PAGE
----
Come February, three Burlington city officials plan to visit the home of every person in the city who overdoses on drugs.
Burlington opioid policy manager Jackie Corbally, Deputy Police Chief Shawn Burke and Fire Chief Steve Locke will make up Burlington's new safe response team, which will launch February 1 as a four-month pilot.
The team will visit within 24 hours of an overdose — ideally on the same day, Corbally said. At each home, the team will offer resources for treatment, contact information for Corbally and the overdose-reversing drug Narcan. Corbally said she expects the team will respond to two to five calls each week.
“We’re going to be relentless,” she said. “We are going to find folks and let them know we care.”
Corbally announced the initiative on Thursday at a meeting of CommunityStat, a group of about 40 nonprofit and city leaders working to combat the opiate crisis.
"We will have a really frank, empathetic, compassionate conversation," Corbally said. "We want to demonstrate to the community that we are in this together."
Burke said participation on the team is "far from a typical ... police role." But, he added, "We feel like we can bring the security perspective and the 24-hour relentlessness."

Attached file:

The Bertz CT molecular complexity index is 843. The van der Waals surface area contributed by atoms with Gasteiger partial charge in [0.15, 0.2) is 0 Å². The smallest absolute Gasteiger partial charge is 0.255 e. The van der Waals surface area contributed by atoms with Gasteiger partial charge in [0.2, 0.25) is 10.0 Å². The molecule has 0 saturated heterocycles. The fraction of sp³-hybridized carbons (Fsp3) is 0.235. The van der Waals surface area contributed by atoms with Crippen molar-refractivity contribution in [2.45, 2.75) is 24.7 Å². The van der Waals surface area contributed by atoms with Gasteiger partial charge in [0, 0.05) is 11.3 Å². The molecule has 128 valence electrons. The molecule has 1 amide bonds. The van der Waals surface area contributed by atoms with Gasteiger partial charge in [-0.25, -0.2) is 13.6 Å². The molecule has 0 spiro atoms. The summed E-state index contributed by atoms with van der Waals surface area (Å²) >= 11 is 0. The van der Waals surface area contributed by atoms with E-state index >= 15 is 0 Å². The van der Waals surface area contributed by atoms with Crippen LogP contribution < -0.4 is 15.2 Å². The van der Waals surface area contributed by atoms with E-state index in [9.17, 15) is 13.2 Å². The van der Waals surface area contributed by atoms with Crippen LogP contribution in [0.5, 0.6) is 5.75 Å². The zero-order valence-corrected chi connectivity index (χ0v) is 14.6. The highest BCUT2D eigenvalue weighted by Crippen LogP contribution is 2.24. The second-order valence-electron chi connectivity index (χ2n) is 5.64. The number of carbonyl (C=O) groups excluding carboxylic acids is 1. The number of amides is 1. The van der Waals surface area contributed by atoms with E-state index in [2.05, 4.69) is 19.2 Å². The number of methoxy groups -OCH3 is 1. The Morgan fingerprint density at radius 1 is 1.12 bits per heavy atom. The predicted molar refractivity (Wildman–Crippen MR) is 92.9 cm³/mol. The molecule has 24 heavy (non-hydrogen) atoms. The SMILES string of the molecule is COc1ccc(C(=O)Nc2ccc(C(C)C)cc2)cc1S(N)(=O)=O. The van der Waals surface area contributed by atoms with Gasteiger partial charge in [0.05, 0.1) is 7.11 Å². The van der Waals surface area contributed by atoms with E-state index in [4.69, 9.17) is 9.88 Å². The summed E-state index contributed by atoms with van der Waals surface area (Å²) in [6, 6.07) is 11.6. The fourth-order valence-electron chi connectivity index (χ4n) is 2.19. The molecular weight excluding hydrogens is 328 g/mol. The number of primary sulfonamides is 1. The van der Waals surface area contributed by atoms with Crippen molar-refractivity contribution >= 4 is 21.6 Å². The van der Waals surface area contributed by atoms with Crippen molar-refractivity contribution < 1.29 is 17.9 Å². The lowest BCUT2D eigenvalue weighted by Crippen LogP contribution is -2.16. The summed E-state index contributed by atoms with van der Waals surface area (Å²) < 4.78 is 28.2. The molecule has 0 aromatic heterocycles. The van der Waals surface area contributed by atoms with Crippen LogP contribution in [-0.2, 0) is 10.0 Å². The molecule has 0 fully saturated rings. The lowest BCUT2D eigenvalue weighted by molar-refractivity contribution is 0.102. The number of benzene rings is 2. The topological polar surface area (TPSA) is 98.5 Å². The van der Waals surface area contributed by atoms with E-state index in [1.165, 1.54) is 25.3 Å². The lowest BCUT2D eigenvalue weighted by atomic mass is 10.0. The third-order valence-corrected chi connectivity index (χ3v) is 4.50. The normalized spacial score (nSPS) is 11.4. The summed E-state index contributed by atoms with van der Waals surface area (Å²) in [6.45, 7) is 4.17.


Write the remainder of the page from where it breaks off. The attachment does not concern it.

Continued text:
The police department will track the project by assessing the willingness of people who overdose to be treated, how long it takes them to get treatment and whether they OD again.
The pilot won't cost the city anything, Corbally said. Officials will review its success after four months and decide whether to make the team permanent. If the work continues, Corbally and two officers will make the home visits.
Other police departments in Chittenden County have already expressed interest in establishing similar models in their own towns, Corbally said.
The CommunityStat meeting
Correction, 4:45 p.m.: An earlier version of this story had the wrong name for the Safe Response Team.